// This will be rendered when components are initialized.
      // Notice how child components can be created e.g. `my-widget-item`
      var str = '<ul>'
      for (var i = 0; i <; i++) {
        str += '<li my-widget-item="[' + i + ']" as="listItem_' + i + '"></li>'
      str += '</ul>'
      return str
  'my-widget-item': {
    initialize: function () {
    on: {
      click: function (e) {
        this.showMessage('Widget item clicked')
    template: function () {
      return '<a as="item_' + +'" href="#">' + + '</a>'

var data = {
  appName: 'My App',
  userData: {
    userName: 'Jane',
    password: 'secret'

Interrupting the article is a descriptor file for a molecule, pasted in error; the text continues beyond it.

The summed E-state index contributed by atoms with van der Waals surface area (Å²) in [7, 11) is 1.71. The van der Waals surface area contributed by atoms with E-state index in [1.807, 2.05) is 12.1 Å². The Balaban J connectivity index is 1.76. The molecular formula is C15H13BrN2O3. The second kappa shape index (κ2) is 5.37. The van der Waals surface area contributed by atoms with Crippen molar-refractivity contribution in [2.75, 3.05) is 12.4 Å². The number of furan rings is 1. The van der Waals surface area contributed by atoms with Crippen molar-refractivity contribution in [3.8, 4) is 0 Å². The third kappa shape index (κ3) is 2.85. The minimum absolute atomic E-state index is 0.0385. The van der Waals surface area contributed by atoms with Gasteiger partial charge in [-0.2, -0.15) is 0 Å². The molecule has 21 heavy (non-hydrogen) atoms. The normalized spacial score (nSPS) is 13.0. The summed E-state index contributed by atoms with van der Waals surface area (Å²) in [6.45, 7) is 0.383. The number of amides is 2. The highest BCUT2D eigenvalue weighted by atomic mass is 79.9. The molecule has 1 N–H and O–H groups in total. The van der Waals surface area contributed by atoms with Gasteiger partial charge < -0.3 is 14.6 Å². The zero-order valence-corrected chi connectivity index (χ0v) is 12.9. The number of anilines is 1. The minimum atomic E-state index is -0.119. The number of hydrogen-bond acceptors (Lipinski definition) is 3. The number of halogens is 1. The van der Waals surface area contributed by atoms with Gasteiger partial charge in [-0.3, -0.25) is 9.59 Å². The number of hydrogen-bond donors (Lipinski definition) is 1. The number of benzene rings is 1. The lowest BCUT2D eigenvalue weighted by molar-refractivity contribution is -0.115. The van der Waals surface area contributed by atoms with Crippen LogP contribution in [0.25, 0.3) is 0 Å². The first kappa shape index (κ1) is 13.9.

widgetData: [1, 2, 3]

Brave.scan(document.body, data)

Here's the result of this example

It's enough to start building quite some interesting applications. braves main aim is to application structure by defining web component behaviors allowing you to take control of the DOM.

No two-way binding, or automatic DOM updates are done, how you do this is down to you. There are plenty to options available if you want to use another library alongside or it can just be done the old fashioned way with events. Manually handling DOM updates and managing state yourself can be a chore but there can be lots of benefits over using frameworks in the long run. Building strong models that represent the data on the front end, using a tool like brave to organize and build your controllers/scopes can yield a nice clean code base that's easy to reason about.